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Digital transformation: 5 ways to collaborate across silos

With all the ways digital innovation has enabled companies to remain productive during the pandemic, one of the most positive outcomes is improved collaboration across traditional business silos. In my new book, Getting to Nimble: How to Transform Your Company into a Digital Leader, I discuss how enterprises have made these silos more permeable, creating greater partnerships along the way.

Consider the following five examples and how they could apply to your digital transformation efforts.

1. T-shaped career paths

Talented technologists are in high demand at most organizations, tasked with helping teams in other divisions figure out the digital implications of their ideas and strategize accordingly. In many cases, these ideas come from the technologists themselves. Companies that provide such “T-shaped” career paths offer an enormous advantage, developing leaders with great breadth and depth of experience. When they ascend to “chief” roles, they do so with a much clearer understanding about how value is created within the enterprise.

2. Agile

Agile methodology has been a boon for collaboration across the enterprise.

The traditional “waterfall” method of development involves someone from the business side (outside of IT) placing an order with the IT department. The IT team then develops this order, with little input from the business side until the project is completed months later.

[ Want Agile and DevOps best practices? Watch the on-demand webinar: Lessons from The Phoenix project you can use today. ]

In contrast, agile development includes the intended audience or user of the project in development from ideation through completion. With each iteration, the user validates value, and features are amplified or turned off accordingly. In some cases, the entire project may even be scrapped as a result of what the team learns.

3. DevOps

DevOps blends two traditionally siloed parts of the technology and digital domain: development and operations. In a traditional project development model, developers take a project from ideation through completion, and the operations team then moves it forward. There is often a moment in the lifecycle when the project is “thrown over the wall” from development to operations (even this phrase highlights the distance and disconnects between the activities of the two groups).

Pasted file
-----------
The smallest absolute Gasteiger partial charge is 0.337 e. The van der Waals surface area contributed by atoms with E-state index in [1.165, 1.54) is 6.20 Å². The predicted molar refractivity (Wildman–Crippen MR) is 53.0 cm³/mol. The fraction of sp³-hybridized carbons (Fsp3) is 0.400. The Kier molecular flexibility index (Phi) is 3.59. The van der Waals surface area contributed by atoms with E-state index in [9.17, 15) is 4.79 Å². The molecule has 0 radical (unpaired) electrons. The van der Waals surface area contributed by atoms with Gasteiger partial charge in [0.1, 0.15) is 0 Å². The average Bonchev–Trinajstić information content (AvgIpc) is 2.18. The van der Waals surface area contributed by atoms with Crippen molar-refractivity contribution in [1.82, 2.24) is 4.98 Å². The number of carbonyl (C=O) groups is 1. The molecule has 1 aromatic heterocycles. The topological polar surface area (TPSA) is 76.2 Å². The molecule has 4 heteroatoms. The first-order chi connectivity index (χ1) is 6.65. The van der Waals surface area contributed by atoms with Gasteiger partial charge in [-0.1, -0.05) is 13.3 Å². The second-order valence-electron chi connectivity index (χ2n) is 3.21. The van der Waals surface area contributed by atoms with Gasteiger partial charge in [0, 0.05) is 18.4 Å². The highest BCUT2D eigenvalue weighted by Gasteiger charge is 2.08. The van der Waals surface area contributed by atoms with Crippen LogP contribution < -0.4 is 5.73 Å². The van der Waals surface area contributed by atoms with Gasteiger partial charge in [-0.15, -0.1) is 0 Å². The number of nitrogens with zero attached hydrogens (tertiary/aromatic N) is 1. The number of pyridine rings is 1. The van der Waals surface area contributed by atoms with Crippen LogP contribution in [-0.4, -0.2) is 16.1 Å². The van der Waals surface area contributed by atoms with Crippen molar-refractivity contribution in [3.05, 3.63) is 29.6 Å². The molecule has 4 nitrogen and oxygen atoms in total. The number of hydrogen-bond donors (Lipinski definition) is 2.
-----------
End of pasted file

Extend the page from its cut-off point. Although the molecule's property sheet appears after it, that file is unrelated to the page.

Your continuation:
DevOps instead makes delivery teams responsible for production issues and fixes, whether legacy or new, drawing them into the lifecycle earlier. Greater levels of involvement and accountability make for better work products.

4. Product mindset

The migration from a project to a product orientation is another area that benefits from greater collaboration. Internal “products” are also good examples of this – think order-to-cash, onboarding new hires, or creating a mobile customer experience.

These products potentially involve great value, and the product teams are typically cross-divisional or cross-discipline: They might include tech and digital, marketing, sales, operations, and any other division to which the product is relevant. A product leader should lead the cross-functional team, and that team should be prepared to remain intact for a longer period of time than the typical project.

An early example of this type of project orientation comes from Atticus Tysen, Chief Information and Security Officer at Intuit. When Tysen became CIO, he brought with him a product orientation, defining products for IT to drive. By developing in long-term teams, each team member was able to develop a higher level of expertise in the product area than they would have in a more traditional project structure.

5. Data strategy

Data strategy has also driven more cross-functional thinking. Done well, all strategy should invite greater collaboration across traditional silos since value is truly driven at the intersection of the disciplines. Data strategy should apply everywhere data is gathered, secured, synthesized, and analyzed – across the entire company.

Many companies have found it useful to have a leader who drives data strategy on the company’s behalf. To do this effectively, that leader (whether the CIO, the chief data officer, or another IT role) should engage leaders in other parts of the company to ensure that the data strategy is as comprehensive and useful as possible.

These are just a few areas where stronger collaboration is happening across industries and geographies. Companies that fail to take advantage of these trends risk falling behind more nimble players in their industry.

[ Get exercises and approaches that make teams stronger. Read the digital transformation ebook: Transformation Takes Practice. ]

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